*Update: it turns out our iphones are just a little bit too old for the newest Apple watch (we didn’t get the S version when we bought our phones). So DH has to decide if he wants to get a new phone or return this watch. And if he returns this watch, does he get an older model Apple watch or not. He probably won’t get an older model. My guess is we’ll either return or DH will finally upgrade phones (his is falling apart a bit and we have been thinking of passing it down to DC1 since DC1’s current dumb phone works only about half the time we need it to work, though that has its own concerns). There was another item in the initial draft of this post that got returned as well– I bought a pair of fancy European shoes off Zappo’s, but when I got them one of the two didn’t fit and had all sorts of stitching problems(!) so I sent them back and decided I really do have to go to a store to try on expensive shoes, but there are no such stores nearby so… I’m not sure what I’m going to do for my brown dress shoes need given my half boots are really worn down in the heel. DH is thinking an iPhone 8 (same size as his current 6) for $450 instead of an 11 for $700 or 11 Pro for $1000, so that’s almost frugal (not really).
If you saw Bill Gates’ attack on Elizabeth Warren, remember this (and think of Amazon and Facebook and how they’re even worse monopolies than Microsoft ever was):
Bill Gates was the head of Microsoft while they used ruthless and unethical business practices to create an unlawful monopoly that stifled innovation and funneled that unimaginable wealth to Gates himself. They had to be sued by the federal govt to stop it. That's what happened.
Every year, on Veterans Day, LGBTQ military veterans in the D.C. area gather in the Congressional Cemetery at the grave of Air Force Tech Sgt. Leonard P. Matlovich to remember all those LGBTQ patriots who paved the way for us. Look at the quote on his headstone.#VeteransDaypic.twitter.com/tqetGSZOmx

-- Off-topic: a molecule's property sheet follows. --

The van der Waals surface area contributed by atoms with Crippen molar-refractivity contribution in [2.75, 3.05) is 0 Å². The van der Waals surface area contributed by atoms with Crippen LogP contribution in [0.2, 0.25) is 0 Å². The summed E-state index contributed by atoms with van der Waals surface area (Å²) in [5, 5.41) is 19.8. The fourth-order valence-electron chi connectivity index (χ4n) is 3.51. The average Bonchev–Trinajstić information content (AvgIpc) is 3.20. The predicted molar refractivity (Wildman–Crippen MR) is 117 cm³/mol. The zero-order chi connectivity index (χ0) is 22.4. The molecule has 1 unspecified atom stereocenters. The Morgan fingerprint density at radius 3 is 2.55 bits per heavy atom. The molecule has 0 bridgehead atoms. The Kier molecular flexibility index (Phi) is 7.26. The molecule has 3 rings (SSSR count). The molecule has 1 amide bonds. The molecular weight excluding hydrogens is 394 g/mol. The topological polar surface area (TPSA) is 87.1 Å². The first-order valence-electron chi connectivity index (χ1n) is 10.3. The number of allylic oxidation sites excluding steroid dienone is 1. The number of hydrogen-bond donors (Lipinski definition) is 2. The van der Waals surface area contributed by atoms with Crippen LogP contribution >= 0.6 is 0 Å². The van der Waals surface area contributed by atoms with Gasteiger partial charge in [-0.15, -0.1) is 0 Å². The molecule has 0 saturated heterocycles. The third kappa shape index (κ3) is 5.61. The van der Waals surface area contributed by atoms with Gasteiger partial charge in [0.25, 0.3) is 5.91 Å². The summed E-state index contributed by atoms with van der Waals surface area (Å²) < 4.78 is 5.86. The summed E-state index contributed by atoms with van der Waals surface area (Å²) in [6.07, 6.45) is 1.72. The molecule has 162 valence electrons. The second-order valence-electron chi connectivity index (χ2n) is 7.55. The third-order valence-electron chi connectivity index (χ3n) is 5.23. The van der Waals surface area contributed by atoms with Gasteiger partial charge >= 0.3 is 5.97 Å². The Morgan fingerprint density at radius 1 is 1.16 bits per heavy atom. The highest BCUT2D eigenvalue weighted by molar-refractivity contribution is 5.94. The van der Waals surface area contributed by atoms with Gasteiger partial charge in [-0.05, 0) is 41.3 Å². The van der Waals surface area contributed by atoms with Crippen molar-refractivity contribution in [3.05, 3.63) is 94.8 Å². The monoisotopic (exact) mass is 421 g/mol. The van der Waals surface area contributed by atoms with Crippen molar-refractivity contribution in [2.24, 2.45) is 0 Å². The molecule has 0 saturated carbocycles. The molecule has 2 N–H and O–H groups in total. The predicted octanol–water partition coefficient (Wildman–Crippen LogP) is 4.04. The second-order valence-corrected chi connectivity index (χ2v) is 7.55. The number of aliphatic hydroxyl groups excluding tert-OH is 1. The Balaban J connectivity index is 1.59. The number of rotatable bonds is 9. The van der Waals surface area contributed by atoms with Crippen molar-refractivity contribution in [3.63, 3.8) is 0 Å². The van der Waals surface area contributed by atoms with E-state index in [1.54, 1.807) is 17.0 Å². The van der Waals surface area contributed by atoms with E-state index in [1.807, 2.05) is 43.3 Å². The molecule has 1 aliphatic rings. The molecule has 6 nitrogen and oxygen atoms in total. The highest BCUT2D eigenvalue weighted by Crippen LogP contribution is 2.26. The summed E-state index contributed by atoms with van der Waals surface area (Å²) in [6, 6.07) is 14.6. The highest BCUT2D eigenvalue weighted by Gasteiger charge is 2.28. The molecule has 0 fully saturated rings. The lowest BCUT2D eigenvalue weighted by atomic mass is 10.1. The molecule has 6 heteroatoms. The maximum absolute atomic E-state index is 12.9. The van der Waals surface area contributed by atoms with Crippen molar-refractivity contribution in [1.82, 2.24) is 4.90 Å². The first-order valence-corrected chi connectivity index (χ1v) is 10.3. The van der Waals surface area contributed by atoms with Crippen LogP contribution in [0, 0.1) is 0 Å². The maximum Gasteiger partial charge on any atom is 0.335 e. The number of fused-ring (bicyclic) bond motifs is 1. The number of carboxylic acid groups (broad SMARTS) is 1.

How do you feel about decluttering? Is it easy or challenging for you?
Is it easy or challenging? Who knows? We haven’t tried! I mean, we’re already hitting where our budget constraint hits our utility curves, so why would we want to mess with that?
More seriously: I try to not let stuff in the house to begin with. So when we get gifts we don’t want, they go in our goodwill cabinet (or gift closet for unopened children’s gifts) straight away. The only actual “decluttering” I do is when DC2 outgrows clothing and I hand them down to a colleague which was something people did before it got called decluttering. Most of the stuff that leaves our house leaves it because it is broken or worn out or used up or outgrown at the point it is no longer useful. We don’t systematically clean things out or have any sort of targeted decluttering.
Update: DC2 recently went through hir room and closet and got rid of a lot of stuff zie had outgrown. I guess that’s technically decluttering, though the questions were more “have you grown out of this/do you want this” than “does this spark joy.” When zie did that, the goodwill cabinet (where we put things we don’t want until we decide to deal with them) got full, so we took multiple loads to goodwill, three of my colleagues with younger kids got bags full of clothing and toys, and we have a bag of new with tags stuff (gifts that never got worn) ready to go to a refugee center in the city. So I guess we declutter but don’t think of it as decluttering.
What about the rest of Grumpy Nation? Do you declutter?